Additionally, I would also recommend getting a few subscriptions to popular ham radio magazines such as “CQ” (Not to be confused with GQ….no relation) or “QST” which is included with your ARRL Membership if you so choose to join. I personally would highly recommend joining the ARRL for multiple reasons, but I will save that for another time. Those who want to read up on the magazine that got me interested was 73 Magazine and you can still get digital copies of it here.
Going to Ham Conventions, (Locally this would be Pacificon) is a great way also to get your hands on gear, view presentations, and meet other hams. Making your first contact can be very nerve-racking for many. But we have all been there at one time or another. But if you have been monitoring for a while now, surely you have some idea of where to get started. On 2M simply stating your call sign followed by “monitoring” works. The exception is satellite work when you state your grid square. Assuming you are not responding to another caller, on HF you will be calling CQ followed by your call sign. Suggested topics to chat about are: Location (QTH), Work, Weather, Traffic (Especially on mobile), Travel and of course the mandatory discussion of your (and their) ham gear antenna setup. Sometimes also referred to as the brag sheet.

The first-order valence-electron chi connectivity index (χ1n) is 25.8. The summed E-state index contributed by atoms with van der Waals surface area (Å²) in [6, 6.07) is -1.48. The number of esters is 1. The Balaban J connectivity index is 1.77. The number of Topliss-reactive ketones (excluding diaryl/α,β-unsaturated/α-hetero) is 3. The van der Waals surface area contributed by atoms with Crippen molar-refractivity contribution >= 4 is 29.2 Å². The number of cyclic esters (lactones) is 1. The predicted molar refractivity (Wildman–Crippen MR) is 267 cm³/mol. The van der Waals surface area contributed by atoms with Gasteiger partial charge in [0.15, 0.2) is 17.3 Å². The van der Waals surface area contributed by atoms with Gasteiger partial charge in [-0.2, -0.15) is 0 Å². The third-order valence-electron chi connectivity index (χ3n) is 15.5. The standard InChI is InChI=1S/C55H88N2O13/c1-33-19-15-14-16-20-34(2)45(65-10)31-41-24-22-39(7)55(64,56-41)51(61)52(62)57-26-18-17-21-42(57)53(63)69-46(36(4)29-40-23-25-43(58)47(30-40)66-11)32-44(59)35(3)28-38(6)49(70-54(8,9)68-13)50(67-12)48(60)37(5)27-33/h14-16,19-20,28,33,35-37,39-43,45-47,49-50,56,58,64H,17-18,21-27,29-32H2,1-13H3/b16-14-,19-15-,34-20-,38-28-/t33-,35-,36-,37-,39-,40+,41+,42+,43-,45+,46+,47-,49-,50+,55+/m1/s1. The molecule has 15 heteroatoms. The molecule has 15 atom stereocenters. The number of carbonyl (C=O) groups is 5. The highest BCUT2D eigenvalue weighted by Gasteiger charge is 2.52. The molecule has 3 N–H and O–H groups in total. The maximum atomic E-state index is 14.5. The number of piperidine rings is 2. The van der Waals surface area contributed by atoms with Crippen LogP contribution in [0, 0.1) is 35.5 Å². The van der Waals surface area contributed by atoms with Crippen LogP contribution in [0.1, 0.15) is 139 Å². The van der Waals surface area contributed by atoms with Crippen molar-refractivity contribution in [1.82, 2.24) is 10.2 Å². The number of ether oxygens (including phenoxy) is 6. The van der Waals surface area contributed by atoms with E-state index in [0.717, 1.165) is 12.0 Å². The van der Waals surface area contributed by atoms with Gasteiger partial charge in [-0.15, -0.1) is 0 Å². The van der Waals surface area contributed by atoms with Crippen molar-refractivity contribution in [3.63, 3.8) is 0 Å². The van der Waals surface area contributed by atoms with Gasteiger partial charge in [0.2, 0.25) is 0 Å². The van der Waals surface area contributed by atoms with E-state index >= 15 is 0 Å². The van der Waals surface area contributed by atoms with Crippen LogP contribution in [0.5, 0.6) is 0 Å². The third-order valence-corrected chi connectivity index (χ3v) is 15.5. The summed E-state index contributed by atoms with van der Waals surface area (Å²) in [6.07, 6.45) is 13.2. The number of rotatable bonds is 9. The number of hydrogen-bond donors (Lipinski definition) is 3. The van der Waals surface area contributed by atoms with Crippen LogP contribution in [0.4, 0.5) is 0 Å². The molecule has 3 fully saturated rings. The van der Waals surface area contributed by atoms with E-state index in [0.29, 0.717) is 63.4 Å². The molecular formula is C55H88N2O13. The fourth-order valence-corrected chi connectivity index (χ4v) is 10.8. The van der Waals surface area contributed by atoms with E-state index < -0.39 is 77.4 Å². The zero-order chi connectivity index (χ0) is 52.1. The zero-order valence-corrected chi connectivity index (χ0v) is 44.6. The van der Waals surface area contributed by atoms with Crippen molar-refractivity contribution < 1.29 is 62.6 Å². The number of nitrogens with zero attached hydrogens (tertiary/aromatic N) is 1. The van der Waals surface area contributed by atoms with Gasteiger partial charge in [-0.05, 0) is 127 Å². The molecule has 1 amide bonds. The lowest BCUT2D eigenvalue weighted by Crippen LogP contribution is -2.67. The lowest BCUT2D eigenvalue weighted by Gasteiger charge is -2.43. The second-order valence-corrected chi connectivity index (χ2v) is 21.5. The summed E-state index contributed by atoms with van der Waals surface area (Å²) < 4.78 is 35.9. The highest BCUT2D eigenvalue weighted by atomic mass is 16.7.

Topics to avoid: Politics, Religion or anything that you may avoid discussion around the thanksgiving table to keep the peace. Keep jokes and language G rated. Not only a good practice but also an FCC rule.